For the Ministry of Culture, the weightiest topic of the Estonian Presidency is the thorough renewal of regulation in the area of audiovisual media services, which has an impact on all member states. Read more about what amendments are in store and on the nature of the process in the Ministry of Culture’s info bulletin.
The Audiovisual Media Services Directive is a legislative act of the European Union that creates a framework for cross-border audiovisual media services (for example, television and video streaming). The first version of the Directive was created in the European Union 28 years ago, to ensure that television shows and programmes could be broadcast between Member States. Over the past decades, however, the media services market has significantly developed, and even though the Directive has been repeatedly amended, the rapid development of technology has brought about the need to tackle renewing the Directive once more.
A little more than a year ago, Slovakia started the work on renewing the Directive, and during the succeeding Malta Presidency, Member States reached the agreement on the bulk of the renewal proposal. During the Estonian Presidency, work will continue with this legal act in the next stage, which involves trilateral talks or trialogues between the Council of the European Union, the European Parliament and representatives from the European Commission. “We are hopeful that negotiations between the Council and the Parliament will be successful, because all parties understand the need for updating the legal framework of media services,” says Peeter Sookruus, Chair of the Estonian Presidency’s working group on audiovisual affairs. “Although it is a complicated and nuanced proposal, Estonia is hopeful that we can steer the Council of the European Union, the European Parliament and the European Commission towards a solution that satisfies all parties, and that it will culminate in the adoption of the Directive,” believes the deputy chair of the working group Mati Kaalep.
Part of the European Commission’s Digital Single Market strategy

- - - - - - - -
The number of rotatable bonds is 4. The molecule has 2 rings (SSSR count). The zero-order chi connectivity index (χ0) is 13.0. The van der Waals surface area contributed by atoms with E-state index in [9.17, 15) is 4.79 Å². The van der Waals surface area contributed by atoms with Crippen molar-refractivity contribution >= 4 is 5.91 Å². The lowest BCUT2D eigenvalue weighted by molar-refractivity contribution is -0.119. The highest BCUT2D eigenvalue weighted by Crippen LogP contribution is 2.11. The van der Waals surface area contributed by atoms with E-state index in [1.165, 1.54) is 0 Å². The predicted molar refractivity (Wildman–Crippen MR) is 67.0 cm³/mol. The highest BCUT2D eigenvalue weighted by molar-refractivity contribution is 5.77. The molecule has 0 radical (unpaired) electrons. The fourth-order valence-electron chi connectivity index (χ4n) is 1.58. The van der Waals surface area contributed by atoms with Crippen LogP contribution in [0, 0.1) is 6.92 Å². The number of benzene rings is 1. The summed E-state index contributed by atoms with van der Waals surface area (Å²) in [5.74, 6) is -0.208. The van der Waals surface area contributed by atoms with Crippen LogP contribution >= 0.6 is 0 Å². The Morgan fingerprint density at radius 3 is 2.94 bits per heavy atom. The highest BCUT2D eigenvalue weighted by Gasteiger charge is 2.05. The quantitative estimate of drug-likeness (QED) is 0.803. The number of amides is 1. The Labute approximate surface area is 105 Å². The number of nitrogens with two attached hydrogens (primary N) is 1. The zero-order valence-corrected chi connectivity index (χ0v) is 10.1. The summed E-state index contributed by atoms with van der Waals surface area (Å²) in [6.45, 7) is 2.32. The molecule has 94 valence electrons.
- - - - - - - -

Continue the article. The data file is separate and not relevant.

Uniform rules for audiovisual media services are needed in the European Union to ensure conditions for fair competition and to strengthen the internal market in program production and distribution. Currently, traditional television services are burdened with stricter regulations compared to other audiovisual media service providers. That, however, creates an unfair position for actors on the market.
The main objective of updating the Directive is to create a clearer legal framework, more equal conditions for service development and distribution on the European Single Market, as part of the European Commission’s Digital Single Market strategy.
The updated Directive will take into account the changing environment
In order for market actors to be in a more equal position in the future, the aim is to expand the Directive’s impact in a way that it also applies to new media services. For example, at the moment regulations that protect minors and prohibit hate speech only apply to television and subscription based audiovisual media services (such as Netflix and Telia on-demand services). In the future, these requirements would also apply to video sharing platforms (such as Youtube), which mainly offer content created by users, for which the service providers do not take any editing responsibility. The same rules would also apply to video content on social media websites (such as Facebook, Instagram, etc.), if the provider also has video sharing platform capacities.
The cornerstone of the Directive was and will continue to be the country of origin principle, which means that the activities of the media service provider are regulated by the laws of the country of origin, and Member States generally have to ensure that services from other states can be received freely and without obstacles. Limitations are foreseen only in very limited cases. With the new Directive, Member States would gain the option to quickly bar the reception and diffusion of media services from other countries in exceptional cases and in case of serious infringement, if the services promote violence or hatered or if they constitute a threat to the society’s security or to national defence.
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